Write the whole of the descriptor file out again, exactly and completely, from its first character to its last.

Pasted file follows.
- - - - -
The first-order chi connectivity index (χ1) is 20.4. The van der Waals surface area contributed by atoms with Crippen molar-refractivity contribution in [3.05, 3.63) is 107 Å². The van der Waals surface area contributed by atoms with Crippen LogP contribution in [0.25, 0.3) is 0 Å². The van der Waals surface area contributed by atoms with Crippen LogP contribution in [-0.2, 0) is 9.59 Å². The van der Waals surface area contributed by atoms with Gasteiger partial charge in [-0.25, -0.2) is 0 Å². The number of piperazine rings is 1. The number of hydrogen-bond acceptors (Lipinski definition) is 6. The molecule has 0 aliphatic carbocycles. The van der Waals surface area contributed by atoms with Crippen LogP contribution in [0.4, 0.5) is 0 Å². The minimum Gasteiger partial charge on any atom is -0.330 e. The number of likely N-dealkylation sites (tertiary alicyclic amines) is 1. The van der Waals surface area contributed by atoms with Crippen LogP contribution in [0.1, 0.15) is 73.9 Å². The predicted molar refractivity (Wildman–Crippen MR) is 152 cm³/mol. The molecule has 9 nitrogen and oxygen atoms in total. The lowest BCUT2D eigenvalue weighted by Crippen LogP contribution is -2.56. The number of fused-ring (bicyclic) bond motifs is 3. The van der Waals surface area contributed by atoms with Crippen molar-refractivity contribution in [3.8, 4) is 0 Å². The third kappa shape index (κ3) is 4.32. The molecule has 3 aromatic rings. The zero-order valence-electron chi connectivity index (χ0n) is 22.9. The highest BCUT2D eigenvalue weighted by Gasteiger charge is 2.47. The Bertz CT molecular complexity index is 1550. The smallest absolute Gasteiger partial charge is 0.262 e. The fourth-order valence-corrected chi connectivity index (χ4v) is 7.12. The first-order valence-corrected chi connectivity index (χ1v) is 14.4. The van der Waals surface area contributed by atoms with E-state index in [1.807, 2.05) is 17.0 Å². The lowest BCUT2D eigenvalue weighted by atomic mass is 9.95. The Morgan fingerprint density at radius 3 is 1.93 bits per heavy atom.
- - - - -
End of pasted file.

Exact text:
The first-order chi connectivity index (χ1) is 20.4. The van der Waals surface area contributed by atoms with Crippen molar-refractivity contribution in [3.05, 3.63) is 107 Å². The van der Waals surface area contributed by atoms with Crippen LogP contribution in [0.25, 0.3) is 0 Å². The van der Waals surface area contributed by atoms with Crippen LogP contribution in [-0.2, 0) is 9.59 Å². The van der Waals surface area contributed by atoms with Gasteiger partial charge in [-0.25, -0.2) is 0 Å². The number of piperazine rings is 1. The number of hydrogen-bond acceptors (Lipinski definition) is 6. The molecule has 0 aliphatic carbocycles. The van der Waals surface area contributed by atoms with Crippen LogP contribution in [0.4, 0.5) is 0 Å². The minimum Gasteiger partial charge on any atom is -0.330 e. The number of likely N-dealkylation sites (tertiary alicyclic amines) is 1. The van der Waals surface area contributed by atoms with Crippen LogP contribution in [0.1, 0.15) is 73.9 Å². The predicted molar refractivity (Wildman–Crippen MR) is 152 cm³/mol. The molecule has 9 nitrogen and oxygen atoms in total. The lowest BCUT2D eigenvalue weighted by Crippen LogP contribution is -2.56. The number of fused-ring (bicyclic) bond motifs is 3. The van der Waals surface area contributed by atoms with Crippen molar-refractivity contribution in [3.8, 4) is 0 Å². The third kappa shape index (κ3) is 4.32. The molecule has 3 aromatic rings. The zero-order valence-electron chi connectivity index (χ0n) is 22.9. The highest BCUT2D eigenvalue weighted by Gasteiger charge is 2.47. The Bertz CT molecular complexity index is 1550. The smallest absolute Gasteiger partial charge is 0.262 e. The fourth-order valence-corrected chi connectivity index (χ4v) is 7.12. The first-order valence-corrected chi connectivity index (χ1v) is 14.4. The van der Waals surface area contributed by atoms with E-state index in [1.807, 2.05) is 17.0 Å². The lowest BCUT2D eigenvalue weighted by atomic mass is 9.95. The Morgan fingerprint density at radius 3 is 1.93 bits per heavy atom.